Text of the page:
Starring: Neve Campbell, Courtney Cox, David Arquette
Director: Wes Craven
If ever a film cried out for a sequel, it was “Scream”. The first instalment of what is currently a trilogy, was as unique and sharp as a slasher horror can get. Director Wes Craven and writer Kevin Williamson (writer of “I Know What You Did Last Summer”) put together a film that successfully poked fun at itself and the genre it represented. Even though the humour came from basically telegraphing what was coming next, it worked effectively thanks to expert direction from Craven. Even I found the first movie enthralling to the point where it made me jump.
“Scream 2” continues from where the prequel ended. Reporter, Gale Weathers has penned the true story of “The Woodsboro Murders” (ie “Scream”) and a movie called “Stab” which is based on the book, has hit the theatres. When two college students are murdered while watching the movie, it seems that a copycat killer has begun a new spree. It eventually becomes clear that Sidney (Neve Campbell) and her friends are in danger again. Bumbling but honest cop, Dewey (David Arquette) flies out to visit Sidney when he hears and all the remaining characters from “Scream” are re-united.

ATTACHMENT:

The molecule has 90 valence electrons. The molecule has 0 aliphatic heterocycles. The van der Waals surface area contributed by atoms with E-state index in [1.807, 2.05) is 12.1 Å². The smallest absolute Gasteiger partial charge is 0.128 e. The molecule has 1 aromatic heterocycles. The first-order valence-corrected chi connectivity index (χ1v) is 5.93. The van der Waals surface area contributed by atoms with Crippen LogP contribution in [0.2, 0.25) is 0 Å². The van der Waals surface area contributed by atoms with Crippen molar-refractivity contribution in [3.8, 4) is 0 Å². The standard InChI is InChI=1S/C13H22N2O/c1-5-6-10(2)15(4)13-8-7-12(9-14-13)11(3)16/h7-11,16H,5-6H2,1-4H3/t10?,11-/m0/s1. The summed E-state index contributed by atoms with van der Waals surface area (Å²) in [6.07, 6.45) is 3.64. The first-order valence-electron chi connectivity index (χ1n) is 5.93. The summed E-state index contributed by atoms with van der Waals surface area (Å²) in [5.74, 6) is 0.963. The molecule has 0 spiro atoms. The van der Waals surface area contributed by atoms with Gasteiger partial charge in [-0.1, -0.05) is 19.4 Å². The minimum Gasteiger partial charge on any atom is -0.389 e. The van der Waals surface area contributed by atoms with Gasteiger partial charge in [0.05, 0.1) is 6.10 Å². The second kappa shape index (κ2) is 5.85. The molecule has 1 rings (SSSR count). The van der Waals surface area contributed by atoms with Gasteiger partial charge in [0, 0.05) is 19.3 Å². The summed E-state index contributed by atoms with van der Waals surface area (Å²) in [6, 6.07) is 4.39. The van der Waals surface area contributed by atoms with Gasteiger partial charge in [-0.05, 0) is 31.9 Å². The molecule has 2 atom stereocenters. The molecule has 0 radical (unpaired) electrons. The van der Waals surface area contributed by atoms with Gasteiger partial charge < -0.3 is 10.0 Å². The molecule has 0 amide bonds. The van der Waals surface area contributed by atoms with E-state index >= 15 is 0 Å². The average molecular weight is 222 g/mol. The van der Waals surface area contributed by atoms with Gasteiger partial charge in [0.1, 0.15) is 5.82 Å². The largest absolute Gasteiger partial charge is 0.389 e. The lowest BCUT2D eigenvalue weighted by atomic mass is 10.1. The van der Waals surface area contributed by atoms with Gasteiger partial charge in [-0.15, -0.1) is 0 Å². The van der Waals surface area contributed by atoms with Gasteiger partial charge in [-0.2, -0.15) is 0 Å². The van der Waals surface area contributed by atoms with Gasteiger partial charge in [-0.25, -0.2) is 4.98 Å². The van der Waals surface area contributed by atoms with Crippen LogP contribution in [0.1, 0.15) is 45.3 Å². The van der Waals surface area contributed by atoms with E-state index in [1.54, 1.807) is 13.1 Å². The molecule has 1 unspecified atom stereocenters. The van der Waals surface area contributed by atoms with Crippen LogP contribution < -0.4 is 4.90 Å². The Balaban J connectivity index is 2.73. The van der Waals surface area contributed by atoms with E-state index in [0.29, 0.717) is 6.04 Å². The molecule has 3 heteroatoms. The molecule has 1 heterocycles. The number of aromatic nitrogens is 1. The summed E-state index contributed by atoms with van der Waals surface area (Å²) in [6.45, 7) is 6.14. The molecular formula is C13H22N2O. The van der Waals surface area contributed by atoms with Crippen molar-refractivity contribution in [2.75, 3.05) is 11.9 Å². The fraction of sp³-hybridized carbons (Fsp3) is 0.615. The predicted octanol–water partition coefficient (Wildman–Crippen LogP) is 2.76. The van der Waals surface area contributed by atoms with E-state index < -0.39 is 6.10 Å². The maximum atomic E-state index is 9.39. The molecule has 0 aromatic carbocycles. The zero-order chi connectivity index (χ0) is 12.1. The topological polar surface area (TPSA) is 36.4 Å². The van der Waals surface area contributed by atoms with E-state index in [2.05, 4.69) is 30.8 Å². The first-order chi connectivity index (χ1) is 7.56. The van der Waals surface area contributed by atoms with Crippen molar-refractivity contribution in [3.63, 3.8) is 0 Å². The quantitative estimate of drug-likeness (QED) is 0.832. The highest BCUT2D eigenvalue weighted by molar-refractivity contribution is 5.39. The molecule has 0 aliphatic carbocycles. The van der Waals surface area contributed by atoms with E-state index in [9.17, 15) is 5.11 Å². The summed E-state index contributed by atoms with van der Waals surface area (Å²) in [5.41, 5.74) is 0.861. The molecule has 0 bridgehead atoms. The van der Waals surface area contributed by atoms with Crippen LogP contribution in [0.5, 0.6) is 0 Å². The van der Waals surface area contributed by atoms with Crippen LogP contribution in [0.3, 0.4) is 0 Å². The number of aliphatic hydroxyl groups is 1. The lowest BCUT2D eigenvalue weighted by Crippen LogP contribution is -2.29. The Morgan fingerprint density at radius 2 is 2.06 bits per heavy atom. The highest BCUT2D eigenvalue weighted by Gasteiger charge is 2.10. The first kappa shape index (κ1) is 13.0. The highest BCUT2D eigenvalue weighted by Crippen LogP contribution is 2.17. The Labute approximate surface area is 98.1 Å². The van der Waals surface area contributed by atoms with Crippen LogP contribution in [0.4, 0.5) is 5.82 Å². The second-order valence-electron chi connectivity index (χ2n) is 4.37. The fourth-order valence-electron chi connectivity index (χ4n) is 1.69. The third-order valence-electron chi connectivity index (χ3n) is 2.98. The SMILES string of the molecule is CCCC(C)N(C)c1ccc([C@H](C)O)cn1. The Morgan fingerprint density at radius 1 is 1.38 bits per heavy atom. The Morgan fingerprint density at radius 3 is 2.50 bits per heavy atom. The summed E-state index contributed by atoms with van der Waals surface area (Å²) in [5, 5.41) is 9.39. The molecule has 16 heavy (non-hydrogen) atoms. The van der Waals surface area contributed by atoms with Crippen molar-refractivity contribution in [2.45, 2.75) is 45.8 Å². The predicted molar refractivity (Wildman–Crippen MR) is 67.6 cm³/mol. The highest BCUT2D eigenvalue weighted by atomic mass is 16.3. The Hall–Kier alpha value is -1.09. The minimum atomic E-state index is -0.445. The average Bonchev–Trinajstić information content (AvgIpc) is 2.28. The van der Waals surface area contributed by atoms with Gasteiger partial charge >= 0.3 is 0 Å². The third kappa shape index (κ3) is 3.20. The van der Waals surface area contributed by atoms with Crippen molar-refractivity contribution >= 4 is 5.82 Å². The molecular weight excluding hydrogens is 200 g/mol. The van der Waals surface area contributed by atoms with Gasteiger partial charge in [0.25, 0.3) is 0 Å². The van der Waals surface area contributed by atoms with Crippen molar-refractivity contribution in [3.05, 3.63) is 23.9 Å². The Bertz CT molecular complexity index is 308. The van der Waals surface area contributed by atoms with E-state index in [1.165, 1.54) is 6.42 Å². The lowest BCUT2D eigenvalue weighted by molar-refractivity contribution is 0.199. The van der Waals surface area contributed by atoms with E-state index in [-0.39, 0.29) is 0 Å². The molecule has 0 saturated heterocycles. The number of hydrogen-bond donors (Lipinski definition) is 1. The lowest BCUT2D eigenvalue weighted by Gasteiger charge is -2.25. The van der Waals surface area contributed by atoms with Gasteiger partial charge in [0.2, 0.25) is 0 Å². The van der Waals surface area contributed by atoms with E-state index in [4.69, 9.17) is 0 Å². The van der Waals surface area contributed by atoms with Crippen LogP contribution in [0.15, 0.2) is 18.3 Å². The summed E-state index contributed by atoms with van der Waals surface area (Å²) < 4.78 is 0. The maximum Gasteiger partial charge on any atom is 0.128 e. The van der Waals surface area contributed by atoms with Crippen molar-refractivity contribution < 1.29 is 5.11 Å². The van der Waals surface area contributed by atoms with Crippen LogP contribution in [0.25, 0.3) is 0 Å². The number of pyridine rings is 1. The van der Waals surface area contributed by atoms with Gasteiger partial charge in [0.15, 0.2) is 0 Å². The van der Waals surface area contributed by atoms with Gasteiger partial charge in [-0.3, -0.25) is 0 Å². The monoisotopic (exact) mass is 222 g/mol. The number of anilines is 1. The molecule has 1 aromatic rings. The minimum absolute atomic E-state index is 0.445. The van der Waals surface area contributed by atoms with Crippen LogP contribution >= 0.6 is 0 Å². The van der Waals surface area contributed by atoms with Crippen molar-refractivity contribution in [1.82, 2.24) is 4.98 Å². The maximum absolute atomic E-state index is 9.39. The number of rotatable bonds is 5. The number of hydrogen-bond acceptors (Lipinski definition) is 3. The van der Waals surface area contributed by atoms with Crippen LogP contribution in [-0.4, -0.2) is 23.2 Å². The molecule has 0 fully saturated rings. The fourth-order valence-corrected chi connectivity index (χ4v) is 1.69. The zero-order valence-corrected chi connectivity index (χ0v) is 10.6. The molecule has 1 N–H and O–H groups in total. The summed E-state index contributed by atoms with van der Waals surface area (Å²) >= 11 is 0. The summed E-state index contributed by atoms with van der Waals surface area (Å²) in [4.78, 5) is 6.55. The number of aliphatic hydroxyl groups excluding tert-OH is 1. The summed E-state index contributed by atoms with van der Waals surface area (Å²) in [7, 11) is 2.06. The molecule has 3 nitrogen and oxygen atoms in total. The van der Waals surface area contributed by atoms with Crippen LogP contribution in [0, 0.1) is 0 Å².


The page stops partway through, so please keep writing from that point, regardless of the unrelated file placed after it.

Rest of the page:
If you didn’t know what to expect in “Scream 2”, don’t worry. Movie buff Randy (the excellent Jamie Kennedy) quickly fills us in on what is likely to happen in a horror sequel – higher body count, more suspects etc. And so “Scream 2” mimics the original in it’s use of irony and ‘in-jokes’.
And that’s not a bad thing. It is much of the same, but it’s done with a great deal of style as before. There may be more violence, and less humour but the combination is such that it still manages to entertain. There are too many flat characters – Sidney for a start, and I’m no fan of Dewey or Gale. But thankfully the young, relatively unknown cast members, Randy, Mickey (Timothy Olyphant), Cotton (Liev Schreiber) and Derek (Jerry O’Connell) all bring individual and different talents to the script.
Derek is the intriguing boyfriend of Sidney – can we trust him? Cotton is the man that Sidney wrongly accused of the murders in the original movie. He did a year in prison because of it. Is he out for revenge? You’ll ask yourself these questions throughout the movie as you search for the person who ‘done it’. As it turns out, the climax is disappointing and kind of felt forced and illogical.
But overall there were enough scares, tension and humour to make this a very respectable and entertaining sequel. However, having just watched the third installment (review elsewhere on the site), I wish they would have quit at this point.